miércoles, 15 de febrero de 2017

The (comparatively) rosy economic future of the UK and the emerging economies | MercatorNet

The (comparatively) rosy economic future of the UK and the emerging economies

The (comparatively) rosy economic future of the UK and the emerging economies

The (comparatively) rosy economic future of the UK and the emerging economies

In part due to its working age population.
Marcus Roberts | Feb 15 2017 | comment 

After a year in which the UK voted for Brexit (and then did not economically implode as some thought) and Donald Trump was elected President of the USA and the Hurricanes won the Super Rugby competition, you would be brave to predict the shape of the world economy in 2050, let alone 2100. But PwC is obviously full of such brave people since it has recently published a report entitled the “World in 2050” and it’s good news for Britain and the developing world.
Out of the G7 nations (the USA, Canada, France, Germany, Italy, Japan and the UK) the UK’s economy is predicted to grow the fastest at 1.9 per cent. This will be slightly higher than the USA and Canada and France, and much higher than Germany, Italy and Japan. (The global average growth rate is predicted to be 2.6 per cent.) According to the Telegraph:
“While the UK’s decision to leave the EU is expected to exert ‘some medium-term drag’ on the economy, PwC signalled that Britain was in prime position to forge new trade ties with ‘faster-growing emerging economies’, which are expected to cement their status as the engines of global growth.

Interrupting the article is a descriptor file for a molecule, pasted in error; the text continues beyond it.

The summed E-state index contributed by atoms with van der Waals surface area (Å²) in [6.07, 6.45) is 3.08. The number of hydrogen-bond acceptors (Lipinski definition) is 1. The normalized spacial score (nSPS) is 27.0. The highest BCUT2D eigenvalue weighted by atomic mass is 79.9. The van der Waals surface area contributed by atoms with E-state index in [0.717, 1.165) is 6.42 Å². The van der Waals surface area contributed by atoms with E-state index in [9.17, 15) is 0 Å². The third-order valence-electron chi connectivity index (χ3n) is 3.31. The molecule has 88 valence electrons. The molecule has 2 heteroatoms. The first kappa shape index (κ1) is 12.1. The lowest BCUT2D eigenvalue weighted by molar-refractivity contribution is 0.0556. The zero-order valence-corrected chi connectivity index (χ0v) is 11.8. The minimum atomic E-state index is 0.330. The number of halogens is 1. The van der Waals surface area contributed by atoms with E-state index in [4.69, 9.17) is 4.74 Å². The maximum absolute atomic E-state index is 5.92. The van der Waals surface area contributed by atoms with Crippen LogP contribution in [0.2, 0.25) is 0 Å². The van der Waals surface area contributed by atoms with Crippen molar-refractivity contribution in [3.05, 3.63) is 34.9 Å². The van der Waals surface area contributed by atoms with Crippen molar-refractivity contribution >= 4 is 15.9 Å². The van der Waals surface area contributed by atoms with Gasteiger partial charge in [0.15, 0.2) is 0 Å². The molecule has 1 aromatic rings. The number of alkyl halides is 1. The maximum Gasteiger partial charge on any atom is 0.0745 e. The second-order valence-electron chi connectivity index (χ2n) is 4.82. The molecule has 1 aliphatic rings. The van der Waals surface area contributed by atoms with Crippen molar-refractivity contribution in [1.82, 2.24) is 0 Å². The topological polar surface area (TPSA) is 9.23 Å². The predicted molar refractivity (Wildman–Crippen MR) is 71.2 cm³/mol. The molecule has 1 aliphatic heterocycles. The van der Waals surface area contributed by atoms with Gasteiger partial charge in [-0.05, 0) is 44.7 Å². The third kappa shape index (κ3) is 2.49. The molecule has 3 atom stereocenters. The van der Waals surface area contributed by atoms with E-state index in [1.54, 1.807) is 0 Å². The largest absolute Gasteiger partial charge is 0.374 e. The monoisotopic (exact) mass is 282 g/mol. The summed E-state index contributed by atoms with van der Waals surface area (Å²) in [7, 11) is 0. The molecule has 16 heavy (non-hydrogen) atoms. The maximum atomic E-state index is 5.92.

John Hawksworth, chief economist at PwC, said Britain’s ‘relatively flexible economy by European standards’ was an advantage.”
Of even more fundamental importance is the demographic position of the UK. By 2100 55 per cent of the UK population will be aged 15-64 (down from 62.4 per cent in 2015). However, its G7 counterparts will have a smaller working age population as a proportion: France’s working age citizens will make up 54% of its population; Germany’s only 52.5%; and Japan’s to just over 51%. At the same time, the UK Government has sought to reduce the pension cost of an ageing population by linking the state pension age to life expectancy (something I wish the New Zealand government would look at doing!)
Demography also partly explains the PwC report’s prediction that the developing world’s economy importance will greatly increase. Brazil, China, India, Mexico and Russia are predicted to grow at 3.5 per cent per year until 2050 on average, more than double the G7 average. China is expected to remain the largest economy in terms of GDP based of purchasing power parity, India is predicted to become the second largest economy, the USA is expected to slip to third, followed by Indonesia and Brazil. Germany will drop from 5th to 9th, Britain from 9th to 10th and Italy from 12th to 21st. India’s share of global GDP is expected to exceed that of the EU27 by 2035. The “E7” group of Brazil, China, India, Indonesia, Mexico, Russia and Turkey could be double the size of the G7 by 2040.